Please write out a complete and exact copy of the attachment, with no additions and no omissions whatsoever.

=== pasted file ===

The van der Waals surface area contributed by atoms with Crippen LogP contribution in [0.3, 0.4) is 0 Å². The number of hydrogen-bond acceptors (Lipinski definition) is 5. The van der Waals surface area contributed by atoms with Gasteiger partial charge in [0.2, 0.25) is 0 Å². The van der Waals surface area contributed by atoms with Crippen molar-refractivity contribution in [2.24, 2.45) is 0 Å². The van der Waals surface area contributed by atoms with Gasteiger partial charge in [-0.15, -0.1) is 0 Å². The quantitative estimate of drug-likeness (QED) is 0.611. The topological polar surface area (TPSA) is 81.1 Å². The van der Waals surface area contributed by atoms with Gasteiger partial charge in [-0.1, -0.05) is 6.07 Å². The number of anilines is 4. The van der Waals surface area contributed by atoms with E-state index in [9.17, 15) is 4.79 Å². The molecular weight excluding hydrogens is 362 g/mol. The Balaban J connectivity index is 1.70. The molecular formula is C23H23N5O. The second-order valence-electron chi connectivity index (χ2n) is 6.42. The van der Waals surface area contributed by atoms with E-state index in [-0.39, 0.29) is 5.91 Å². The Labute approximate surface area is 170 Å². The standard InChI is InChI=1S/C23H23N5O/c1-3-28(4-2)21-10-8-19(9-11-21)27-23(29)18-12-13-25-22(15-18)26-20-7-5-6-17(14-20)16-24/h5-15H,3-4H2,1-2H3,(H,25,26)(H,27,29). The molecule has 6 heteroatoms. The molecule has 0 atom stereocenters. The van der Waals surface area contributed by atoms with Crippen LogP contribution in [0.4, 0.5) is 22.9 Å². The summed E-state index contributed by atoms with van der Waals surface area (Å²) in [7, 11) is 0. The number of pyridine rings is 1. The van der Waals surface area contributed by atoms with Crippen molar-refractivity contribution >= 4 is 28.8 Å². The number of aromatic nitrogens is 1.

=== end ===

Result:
The van der Waals surface area contributed by atoms with Crippen LogP contribution in [0.3, 0.4) is 0 Å². The number of hydrogen-bond acceptors (Lipinski definition) is 5. The van der Waals surface area contributed by atoms with Gasteiger partial charge in [0.2, 0.25) is 0 Å². The van der Waals surface area contributed by atoms with Crippen molar-refractivity contribution in [2.24, 2.45) is 0 Å². The van der Waals surface area contributed by atoms with Gasteiger partial charge in [-0.15, -0.1) is 0 Å². The quantitative estimate of drug-likeness (QED) is 0.611. The topological polar surface area (TPSA) is 81.1 Å². The van der Waals surface area contributed by atoms with Gasteiger partial charge in [-0.1, -0.05) is 6.07 Å². The number of anilines is 4. The van der Waals surface area contributed by atoms with E-state index in [9.17, 15) is 4.79 Å². The molecular weight excluding hydrogens is 362 g/mol. The Balaban J connectivity index is 1.70. The molecular formula is C23H23N5O. The second-order valence-electron chi connectivity index (χ2n) is 6.42. The van der Waals surface area contributed by atoms with E-state index in [-0.39, 0.29) is 5.91 Å². The Labute approximate surface area is 170 Å². The standard InChI is InChI=1S/C23H23N5O/c1-3-28(4-2)21-10-8-19(9-11-21)27-23(29)18-12-13-25-22(15-18)26-20-7-5-6-17(14-20)16-24/h5-15H,3-4H2,1-2H3,(H,25,26)(H,27,29). The molecule has 6 heteroatoms. The molecule has 0 atom stereocenters. The van der Waals surface area contributed by atoms with Crippen LogP contribution in [0.4, 0.5) is 22.9 Å². The summed E-state index contributed by atoms with van der Waals surface area (Å²) in [7, 11) is 0. The number of pyridine rings is 1. The van der Waals surface area contributed by atoms with Crippen molar-refractivity contribution >= 4 is 28.8 Å². The number of aromatic nitrogens is 1.